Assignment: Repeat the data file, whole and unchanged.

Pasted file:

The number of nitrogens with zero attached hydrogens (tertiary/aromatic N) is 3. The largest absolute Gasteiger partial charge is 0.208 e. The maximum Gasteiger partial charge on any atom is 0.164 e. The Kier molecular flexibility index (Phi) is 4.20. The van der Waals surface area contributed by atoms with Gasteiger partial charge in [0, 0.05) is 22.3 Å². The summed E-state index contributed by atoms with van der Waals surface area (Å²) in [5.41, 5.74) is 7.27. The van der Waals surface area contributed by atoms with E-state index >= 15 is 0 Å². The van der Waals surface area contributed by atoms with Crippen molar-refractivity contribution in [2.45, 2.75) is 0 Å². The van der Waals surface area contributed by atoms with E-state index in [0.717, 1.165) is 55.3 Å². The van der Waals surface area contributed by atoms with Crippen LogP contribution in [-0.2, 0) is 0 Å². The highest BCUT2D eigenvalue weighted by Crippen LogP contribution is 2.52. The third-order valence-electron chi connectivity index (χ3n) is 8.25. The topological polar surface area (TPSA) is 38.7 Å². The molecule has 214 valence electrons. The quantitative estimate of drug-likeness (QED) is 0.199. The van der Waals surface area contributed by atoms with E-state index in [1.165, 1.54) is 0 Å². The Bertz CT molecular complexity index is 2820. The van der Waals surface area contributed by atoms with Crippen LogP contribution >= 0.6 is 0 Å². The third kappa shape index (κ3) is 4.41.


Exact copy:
The number of nitrogens with zero attached hydrogens (tertiary/aromatic N) is 3. The largest absolute Gasteiger partial charge is 0.208 e. The maximum Gasteiger partial charge on any atom is 0.164 e. The Kier molecular flexibility index (Phi) is 4.20. The van der Waals surface area contributed by atoms with Gasteiger partial charge in [0, 0.05) is 22.3 Å². The summed E-state index contributed by atoms with van der Waals surface area (Å²) in [5.41, 5.74) is 7.27. The van der Waals surface area contributed by atoms with E-state index >= 15 is 0 Å². The van der Waals surface area contributed by atoms with Crippen molar-refractivity contribution in [2.45, 2.75) is 0 Å². The van der Waals surface area contributed by atoms with E-state index in [0.717, 1.165) is 55.3 Å². The van der Waals surface area contributed by atoms with Crippen LogP contribution in [-0.2, 0) is 0 Å². The highest BCUT2D eigenvalue weighted by Crippen LogP contribution is 2.52. The third-order valence-electron chi connectivity index (χ3n) is 8.25. The topological polar surface area (TPSA) is 38.7 Å². The molecule has 214 valence electrons. The quantitative estimate of drug-likeness (QED) is 0.199. The van der Waals surface area contributed by atoms with E-state index in [1.165, 1.54) is 0 Å². The Bertz CT molecular complexity index is 2820. The van der Waals surface area contributed by atoms with Crippen LogP contribution >= 0.6 is 0 Å². The third kappa shape index (κ3) is 4.41.